Absense of fathers on Father's Day

Today is Father's Day. My adoptive father died 15 years ago, my biological father is still alive, desperately clinging onto his fifth marriage (or long term relationship).

My adoptive father tried at times to make an effort, but more often than not, gladly let me be a sort of substitute husband for my adoptive mother, so he could be left alone in his own world behind the newspaper. My biological father never made an effort at all, he just left, never looking back.

I wonder if, on a day like this, I should honor either of these men. For my biological father the verdict is actually quite simple. He never cared about the offspring he had produced in his first marriage, and to this day has never acknowledged doing anything wrong.

My adoptive father I have some good words for. Sure he was emotionally absent nearly all of the time, except when being angry, but at least he never left. He adopted me and accepted the responsibility, at least in the practical sense of the word.

I guess adoption wouldn't be the issue it was if fewer men were like my biological father and a few more would accept their responsibility at least to the extent my adoptive father did.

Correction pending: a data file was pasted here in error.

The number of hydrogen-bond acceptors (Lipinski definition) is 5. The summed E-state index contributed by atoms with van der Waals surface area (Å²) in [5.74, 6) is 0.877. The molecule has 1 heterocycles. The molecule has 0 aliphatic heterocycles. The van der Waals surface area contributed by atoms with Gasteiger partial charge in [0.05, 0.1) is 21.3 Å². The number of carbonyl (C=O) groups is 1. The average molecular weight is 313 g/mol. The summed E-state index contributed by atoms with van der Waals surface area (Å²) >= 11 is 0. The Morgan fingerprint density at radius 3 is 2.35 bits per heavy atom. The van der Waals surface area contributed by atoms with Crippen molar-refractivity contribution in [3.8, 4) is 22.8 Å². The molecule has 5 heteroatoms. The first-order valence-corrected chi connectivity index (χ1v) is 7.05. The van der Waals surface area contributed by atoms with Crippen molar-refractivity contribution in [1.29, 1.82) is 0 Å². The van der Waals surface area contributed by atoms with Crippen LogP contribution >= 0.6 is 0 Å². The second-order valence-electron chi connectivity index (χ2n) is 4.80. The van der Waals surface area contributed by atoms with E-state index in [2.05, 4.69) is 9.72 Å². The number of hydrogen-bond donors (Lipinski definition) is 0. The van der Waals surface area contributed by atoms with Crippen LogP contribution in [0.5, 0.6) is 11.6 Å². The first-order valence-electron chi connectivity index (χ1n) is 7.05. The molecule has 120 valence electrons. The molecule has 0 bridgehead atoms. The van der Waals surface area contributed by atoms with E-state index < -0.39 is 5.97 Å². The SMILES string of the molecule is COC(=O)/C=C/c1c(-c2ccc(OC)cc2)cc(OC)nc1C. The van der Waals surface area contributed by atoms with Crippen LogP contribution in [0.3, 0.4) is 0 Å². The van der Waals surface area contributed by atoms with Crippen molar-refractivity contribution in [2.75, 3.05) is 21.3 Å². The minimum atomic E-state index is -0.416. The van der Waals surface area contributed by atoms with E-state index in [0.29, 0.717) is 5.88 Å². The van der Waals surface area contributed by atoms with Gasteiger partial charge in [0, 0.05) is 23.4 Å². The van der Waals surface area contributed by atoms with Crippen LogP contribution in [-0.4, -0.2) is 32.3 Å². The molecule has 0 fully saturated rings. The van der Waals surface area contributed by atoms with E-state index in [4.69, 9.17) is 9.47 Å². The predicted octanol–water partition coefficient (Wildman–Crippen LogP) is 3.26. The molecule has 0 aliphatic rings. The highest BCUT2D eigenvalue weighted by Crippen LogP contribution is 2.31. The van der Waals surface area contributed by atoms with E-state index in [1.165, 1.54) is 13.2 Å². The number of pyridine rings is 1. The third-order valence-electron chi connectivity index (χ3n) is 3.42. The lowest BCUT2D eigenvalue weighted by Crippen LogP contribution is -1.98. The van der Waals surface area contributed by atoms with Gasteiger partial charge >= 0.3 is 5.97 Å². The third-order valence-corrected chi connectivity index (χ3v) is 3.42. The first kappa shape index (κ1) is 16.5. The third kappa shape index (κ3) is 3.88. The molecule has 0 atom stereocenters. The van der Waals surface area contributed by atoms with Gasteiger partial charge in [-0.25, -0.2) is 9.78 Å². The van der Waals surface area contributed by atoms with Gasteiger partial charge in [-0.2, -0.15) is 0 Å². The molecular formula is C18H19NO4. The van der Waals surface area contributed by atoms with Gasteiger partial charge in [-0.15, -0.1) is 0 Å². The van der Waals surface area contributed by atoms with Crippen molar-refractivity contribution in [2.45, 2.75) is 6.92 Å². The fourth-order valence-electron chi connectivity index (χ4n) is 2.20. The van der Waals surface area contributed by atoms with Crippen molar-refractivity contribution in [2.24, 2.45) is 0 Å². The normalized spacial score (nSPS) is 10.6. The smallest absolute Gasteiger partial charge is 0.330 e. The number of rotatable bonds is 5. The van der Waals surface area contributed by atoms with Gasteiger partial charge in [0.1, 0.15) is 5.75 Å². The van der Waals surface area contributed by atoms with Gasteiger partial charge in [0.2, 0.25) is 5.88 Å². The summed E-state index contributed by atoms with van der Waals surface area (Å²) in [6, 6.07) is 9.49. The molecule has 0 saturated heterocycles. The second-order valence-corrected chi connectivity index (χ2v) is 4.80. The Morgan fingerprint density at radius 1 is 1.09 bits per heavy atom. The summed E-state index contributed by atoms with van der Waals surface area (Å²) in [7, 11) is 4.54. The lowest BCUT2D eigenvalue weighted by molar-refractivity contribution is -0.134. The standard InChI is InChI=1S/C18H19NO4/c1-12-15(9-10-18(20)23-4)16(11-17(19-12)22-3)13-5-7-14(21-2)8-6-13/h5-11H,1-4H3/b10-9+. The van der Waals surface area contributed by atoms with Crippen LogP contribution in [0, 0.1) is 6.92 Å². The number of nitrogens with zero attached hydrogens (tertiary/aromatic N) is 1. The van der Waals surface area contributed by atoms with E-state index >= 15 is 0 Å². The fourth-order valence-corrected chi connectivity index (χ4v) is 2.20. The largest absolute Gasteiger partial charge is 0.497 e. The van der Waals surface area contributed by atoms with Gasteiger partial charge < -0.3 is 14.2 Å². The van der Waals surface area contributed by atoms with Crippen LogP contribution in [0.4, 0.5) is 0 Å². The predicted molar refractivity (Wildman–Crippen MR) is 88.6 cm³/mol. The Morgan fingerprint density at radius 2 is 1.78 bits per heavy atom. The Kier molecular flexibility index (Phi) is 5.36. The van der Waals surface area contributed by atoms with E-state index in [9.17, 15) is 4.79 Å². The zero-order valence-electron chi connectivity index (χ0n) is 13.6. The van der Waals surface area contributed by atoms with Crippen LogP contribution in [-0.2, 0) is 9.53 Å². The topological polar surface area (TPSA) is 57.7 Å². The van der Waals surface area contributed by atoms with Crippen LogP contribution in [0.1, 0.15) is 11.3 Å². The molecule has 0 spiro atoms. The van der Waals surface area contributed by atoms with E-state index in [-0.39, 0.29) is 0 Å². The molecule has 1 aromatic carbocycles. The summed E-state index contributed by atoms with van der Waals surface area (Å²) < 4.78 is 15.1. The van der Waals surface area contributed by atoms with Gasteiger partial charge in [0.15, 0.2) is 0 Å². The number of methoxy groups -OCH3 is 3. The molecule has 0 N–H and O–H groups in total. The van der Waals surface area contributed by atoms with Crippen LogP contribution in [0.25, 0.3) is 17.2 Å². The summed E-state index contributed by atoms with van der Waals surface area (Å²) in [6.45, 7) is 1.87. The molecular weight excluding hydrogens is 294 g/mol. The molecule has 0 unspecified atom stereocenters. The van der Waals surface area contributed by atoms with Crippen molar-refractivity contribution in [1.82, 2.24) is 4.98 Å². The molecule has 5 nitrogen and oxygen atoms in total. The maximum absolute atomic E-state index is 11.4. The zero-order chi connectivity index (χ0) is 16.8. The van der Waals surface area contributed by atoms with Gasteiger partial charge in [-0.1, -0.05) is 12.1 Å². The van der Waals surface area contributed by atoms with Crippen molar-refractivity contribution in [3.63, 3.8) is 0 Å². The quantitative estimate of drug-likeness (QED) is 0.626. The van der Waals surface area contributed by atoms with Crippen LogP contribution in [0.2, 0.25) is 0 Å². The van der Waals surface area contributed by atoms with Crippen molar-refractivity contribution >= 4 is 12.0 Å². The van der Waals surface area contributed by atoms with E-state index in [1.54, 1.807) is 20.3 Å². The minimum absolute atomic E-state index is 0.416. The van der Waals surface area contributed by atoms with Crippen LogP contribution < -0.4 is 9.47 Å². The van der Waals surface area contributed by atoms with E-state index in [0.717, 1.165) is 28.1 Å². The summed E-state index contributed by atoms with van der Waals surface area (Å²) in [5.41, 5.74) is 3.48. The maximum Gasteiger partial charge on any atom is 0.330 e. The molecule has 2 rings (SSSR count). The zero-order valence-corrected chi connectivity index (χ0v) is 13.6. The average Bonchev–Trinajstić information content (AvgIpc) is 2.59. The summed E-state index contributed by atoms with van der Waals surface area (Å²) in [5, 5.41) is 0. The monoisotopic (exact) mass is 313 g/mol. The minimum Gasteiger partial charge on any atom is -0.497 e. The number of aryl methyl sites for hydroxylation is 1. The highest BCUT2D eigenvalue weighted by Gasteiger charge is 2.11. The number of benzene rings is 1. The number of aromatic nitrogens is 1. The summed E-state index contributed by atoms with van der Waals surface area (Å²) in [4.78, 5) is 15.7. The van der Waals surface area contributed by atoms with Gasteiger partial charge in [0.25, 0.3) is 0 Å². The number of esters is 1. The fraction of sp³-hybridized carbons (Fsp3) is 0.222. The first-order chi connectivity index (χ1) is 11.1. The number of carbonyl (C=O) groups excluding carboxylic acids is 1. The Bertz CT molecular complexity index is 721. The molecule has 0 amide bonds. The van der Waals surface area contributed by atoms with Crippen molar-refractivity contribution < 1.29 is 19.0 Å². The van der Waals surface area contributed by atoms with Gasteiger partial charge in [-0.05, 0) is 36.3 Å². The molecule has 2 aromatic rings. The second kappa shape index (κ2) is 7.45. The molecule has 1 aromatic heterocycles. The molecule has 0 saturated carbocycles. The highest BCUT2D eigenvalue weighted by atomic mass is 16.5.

An emotionally absent father is not ideal, but it can create a sense of stability. A completely absent father without any sense of responsibility leaves children vulnerable and, as I experienced myself, can eventually lead to unnecessary adoptions.

So my question is, why is it for some men so difficult to accept their responsibility, while others accept it even when they actually don't want to?

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Surrogate Husbands, and Perfect Images

Great post, Niels. 

I was struck by a very common theme I see among (adult) male adoptees.

My adoptive father tried at times to make an effort, but more often than not, gladly let me be a sort of substitute husband for my adoptive mother, so he could be left alone in his own world behind the newspaper. My biological father never made an effort at all, he just left, never looking back.

I don't think enough discussion goes into the sense of abandonment women feel in their relationships/ marriage, (especially after sex), and how that gets passed onto the kids.  Based on many many discussions with adult adoptees (males), the role of "mommy's little man" was really huge... putting all sorts of pressure on the boys to be 'perfect'.

'Perfect', meaning the ideal (man-of-the-house?) will never leave.... her sense of 'normal' will never change, and her all-important role to another will remain the same... she will always and forever be a top priority.

It's fascinating to me how complex it all gets when we dig deeper into not-so-obvious adoption issues.... especially when it relates to man/woman relationships and what happens after the honeymoon, the pregnancy, and the kids.

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